Almost everyone else is addicted to tobacco and crowded the small balcony to do their thing. As someone who doesn't smoke or drink, the company was convivial enough that I didn't even feel left out. I particularly enjoyed Caroline, very shy when we initially met, opening up quite a bit and telling me some of her life story. Though she doesn't wear makeup, has short cropped hair, and was in baggy hiphop clothes, this is a very stunning women who has the facial structure to be a supermodel.

One thing that was different this year from my visit last Thanksgiving was the sons of Keith playing musical chairs (or maybe I should say musical bunks?). Last year, Michael was living with Keith and Jackie, along with his sexy wife Jessica, extremely jealous and volatile, and either threatening to walk out or actually doing so every half hour, mostly because Michael was visiting his baby mama and former girlfriend Jennifer to spend some of the holiday with his young son. I'd only heard about the other son, Stephen, as he was in prison. Subsequently, Michael and Jessica did break up and Keith told me he thought it was completely over.

But here to share Thanksgiving with her young son with a former lover was Jessica, back in her marriage. As usual wearing a sexy low cut outfit (which doesn't both me at all so long as nothing falls into the gravy). She seemed a lot calmer this year, but then Michael wasn't present. He's at San Quentin. But recently paroled Stephen is now living with Keith and Jackie, along with his attractive blonde fiancee Mo and his shaved head and heavily tattooed torso. Seriously, are you following all this?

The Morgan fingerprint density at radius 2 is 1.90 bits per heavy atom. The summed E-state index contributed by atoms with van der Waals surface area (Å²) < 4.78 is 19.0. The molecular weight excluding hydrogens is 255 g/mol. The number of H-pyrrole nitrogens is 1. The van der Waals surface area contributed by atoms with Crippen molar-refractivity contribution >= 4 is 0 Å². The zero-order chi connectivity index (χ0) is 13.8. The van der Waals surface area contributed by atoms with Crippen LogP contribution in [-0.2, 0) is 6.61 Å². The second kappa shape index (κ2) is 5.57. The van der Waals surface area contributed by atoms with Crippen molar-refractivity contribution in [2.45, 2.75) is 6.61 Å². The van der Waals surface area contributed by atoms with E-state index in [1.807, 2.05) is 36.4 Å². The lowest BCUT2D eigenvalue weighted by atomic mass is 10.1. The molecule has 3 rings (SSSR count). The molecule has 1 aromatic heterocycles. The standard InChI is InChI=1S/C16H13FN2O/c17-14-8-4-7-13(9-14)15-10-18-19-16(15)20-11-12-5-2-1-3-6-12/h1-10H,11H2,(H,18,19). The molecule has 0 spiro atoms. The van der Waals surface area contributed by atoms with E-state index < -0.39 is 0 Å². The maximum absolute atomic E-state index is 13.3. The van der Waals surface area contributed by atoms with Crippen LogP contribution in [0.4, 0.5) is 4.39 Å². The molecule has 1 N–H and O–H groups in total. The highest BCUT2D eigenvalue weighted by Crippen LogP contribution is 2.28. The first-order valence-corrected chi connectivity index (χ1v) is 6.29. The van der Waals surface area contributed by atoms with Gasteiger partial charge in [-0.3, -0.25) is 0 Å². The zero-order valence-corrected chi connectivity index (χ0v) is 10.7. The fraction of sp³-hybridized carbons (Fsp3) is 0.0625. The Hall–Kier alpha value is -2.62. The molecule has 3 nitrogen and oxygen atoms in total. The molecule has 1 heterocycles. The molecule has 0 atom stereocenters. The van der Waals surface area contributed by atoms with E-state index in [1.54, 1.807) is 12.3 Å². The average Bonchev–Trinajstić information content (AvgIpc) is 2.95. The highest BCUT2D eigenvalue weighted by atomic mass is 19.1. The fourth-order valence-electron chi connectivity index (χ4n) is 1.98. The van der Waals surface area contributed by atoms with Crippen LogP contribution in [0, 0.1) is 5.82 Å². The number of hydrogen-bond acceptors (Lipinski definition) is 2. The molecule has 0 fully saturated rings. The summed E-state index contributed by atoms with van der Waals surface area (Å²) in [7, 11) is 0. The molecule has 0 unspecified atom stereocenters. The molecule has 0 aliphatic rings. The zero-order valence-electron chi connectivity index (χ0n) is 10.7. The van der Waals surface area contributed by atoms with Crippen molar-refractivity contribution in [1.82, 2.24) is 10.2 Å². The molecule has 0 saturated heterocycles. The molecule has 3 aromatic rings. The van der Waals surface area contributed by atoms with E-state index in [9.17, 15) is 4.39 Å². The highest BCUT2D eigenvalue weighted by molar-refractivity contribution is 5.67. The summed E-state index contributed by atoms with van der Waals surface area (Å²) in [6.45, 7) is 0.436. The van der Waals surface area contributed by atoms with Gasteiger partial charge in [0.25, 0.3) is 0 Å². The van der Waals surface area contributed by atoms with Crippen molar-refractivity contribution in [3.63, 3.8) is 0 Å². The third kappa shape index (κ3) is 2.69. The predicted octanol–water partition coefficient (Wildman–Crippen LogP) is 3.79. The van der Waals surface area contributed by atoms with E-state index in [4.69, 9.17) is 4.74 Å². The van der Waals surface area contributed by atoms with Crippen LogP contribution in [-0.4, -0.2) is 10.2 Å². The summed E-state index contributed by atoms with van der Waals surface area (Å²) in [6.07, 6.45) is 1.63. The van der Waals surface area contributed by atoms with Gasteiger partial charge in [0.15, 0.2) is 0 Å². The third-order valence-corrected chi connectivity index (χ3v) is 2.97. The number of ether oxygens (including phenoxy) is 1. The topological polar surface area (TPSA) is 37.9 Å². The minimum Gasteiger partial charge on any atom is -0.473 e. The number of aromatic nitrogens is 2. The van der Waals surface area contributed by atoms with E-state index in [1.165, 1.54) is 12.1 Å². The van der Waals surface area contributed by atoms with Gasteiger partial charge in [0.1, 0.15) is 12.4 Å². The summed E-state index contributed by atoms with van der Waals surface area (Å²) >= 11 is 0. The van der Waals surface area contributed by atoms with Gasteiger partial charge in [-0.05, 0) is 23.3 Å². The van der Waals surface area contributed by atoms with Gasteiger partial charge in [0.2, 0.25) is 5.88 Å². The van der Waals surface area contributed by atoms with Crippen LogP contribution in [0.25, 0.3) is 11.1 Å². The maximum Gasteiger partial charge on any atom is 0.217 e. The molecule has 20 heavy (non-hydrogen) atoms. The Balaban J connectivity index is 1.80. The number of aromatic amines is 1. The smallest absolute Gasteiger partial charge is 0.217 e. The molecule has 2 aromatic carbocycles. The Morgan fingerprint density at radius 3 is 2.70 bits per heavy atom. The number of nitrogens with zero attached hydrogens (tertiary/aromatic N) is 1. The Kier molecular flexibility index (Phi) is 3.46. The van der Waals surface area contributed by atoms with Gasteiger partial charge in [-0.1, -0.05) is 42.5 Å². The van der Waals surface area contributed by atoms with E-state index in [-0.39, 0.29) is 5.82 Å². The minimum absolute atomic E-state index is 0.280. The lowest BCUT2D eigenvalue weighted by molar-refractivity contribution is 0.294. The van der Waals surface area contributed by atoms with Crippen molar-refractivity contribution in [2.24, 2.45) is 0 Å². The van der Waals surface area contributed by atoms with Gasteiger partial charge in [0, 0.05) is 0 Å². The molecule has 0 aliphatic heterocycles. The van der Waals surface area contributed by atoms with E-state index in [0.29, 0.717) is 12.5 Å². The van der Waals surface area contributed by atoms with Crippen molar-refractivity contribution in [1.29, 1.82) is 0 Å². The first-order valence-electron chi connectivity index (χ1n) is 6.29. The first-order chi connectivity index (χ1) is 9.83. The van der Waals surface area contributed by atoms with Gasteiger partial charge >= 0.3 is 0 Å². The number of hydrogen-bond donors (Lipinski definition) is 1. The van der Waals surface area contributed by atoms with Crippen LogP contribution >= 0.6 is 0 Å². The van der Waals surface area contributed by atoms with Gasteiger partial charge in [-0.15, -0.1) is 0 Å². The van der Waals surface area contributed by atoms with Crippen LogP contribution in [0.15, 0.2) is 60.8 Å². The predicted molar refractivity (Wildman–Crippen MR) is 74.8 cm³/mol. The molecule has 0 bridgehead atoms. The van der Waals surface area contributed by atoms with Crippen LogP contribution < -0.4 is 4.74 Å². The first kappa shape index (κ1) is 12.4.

Bill, a 50ish friend of Keith's who was with us last Thanksgiving isn't any longer. He died of liver failure and other complications due to substance abuse over many years. He was a nice guy and intelligent and interesting conversationalist--just pointing out some of the tragedy of our drug culture. But if we needed a reminder of how blessed we all are to be alive and well and enjoying a full plate, Bill gave us that gift with his absence.

Lou showed off pictures of her home near the Oregon border, with massive marijuana leaves hanging to dry on the inside porch, and the plants themselves surrounding the house. She is also a champion Farmville player on Facebook and was coaching Keith, who wasn't as sociable as last year as he is now addicted to the time-consuming, time-filling game. Lou is evidently in the running to score the most points anyone ever has.

The seven of us crowded into a small two bedroom apartment, but it didn't feel cramped. What was lacking in space was made up in sheer entertainment value. I mentioned to someone how good it feels to get back to my solitary existence after such a visit and she said it must be like banging your head with a hammer and then having it feel so good when you stop. No, I replied, because there was nothing less than interesting and pleasant about my holiday companions--It's more like having an exotic and delicious ethnic meal and then returning home to your favorite grilled cheese sandwich.

More interesting adventures on my prosperity blog at